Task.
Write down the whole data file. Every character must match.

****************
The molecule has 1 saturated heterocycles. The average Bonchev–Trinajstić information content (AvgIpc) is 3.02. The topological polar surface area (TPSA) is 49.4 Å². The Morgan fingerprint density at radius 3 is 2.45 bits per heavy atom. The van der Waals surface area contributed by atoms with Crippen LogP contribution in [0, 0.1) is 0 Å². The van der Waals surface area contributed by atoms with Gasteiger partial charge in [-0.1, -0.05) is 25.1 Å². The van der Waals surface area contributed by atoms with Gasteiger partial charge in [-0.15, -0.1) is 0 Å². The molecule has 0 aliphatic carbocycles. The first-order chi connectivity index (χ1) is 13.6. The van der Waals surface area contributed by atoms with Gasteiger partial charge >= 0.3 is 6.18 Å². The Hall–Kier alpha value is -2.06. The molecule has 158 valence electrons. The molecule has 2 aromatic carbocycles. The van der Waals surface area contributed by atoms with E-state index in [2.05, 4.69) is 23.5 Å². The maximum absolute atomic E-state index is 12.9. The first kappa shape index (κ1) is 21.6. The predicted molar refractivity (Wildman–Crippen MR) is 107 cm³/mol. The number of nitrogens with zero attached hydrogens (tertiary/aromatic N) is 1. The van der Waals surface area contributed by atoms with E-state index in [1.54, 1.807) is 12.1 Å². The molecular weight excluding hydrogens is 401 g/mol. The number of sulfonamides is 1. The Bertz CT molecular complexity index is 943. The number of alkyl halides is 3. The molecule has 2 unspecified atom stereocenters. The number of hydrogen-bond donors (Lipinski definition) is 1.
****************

The molecule has 1 saturated heterocycles. The average Bonchev–Trinajstić information content (AvgIpc) is 3.02. The topological polar surface area (TPSA) is 49.4 Å². The Morgan fingerprint density at radius 3 is 2.45 bits per heavy atom. The van der Waals surface area contributed by atoms with Crippen LogP contribution in [0, 0.1) is 0 Å². The van der Waals surface area contributed by atoms with Gasteiger partial charge in [-0.1, -0.05) is 25.1 Å². The van der Waals surface area contributed by atoms with Gasteiger partial charge in [-0.15, -0.1) is 0 Å². The molecule has 0 aliphatic carbocycles. The first-order chi connectivity index (χ1) is 13.6. The van der Waals surface area contributed by atoms with Gasteiger partial charge >= 0.3 is 6.18 Å². The Hall–Kier alpha value is -2.06. The molecule has 158 valence electrons. The molecule has 2 aromatic carbocycles. The van der Waals surface area contributed by atoms with E-state index in [2.05, 4.69) is 23.5 Å². The maximum absolute atomic E-state index is 12.9. The first kappa shape index (κ1) is 21.6. The predicted molar refractivity (Wildman–Crippen MR) is 107 cm³/mol. The number of nitrogens with zero attached hydrogens (tertiary/aromatic N) is 1. The van der Waals surface area contributed by atoms with E-state index in [1.54, 1.807) is 12.1 Å². The molecular weight excluding hydrogens is 401 g/mol. The number of sulfonamides is 1. The Bertz CT molecular complexity index is 943. The number of alkyl halides is 3. The molecule has 2 unspecified atom stereocenters. The number of hydrogen-bond donors (Lipinski definition) is 1.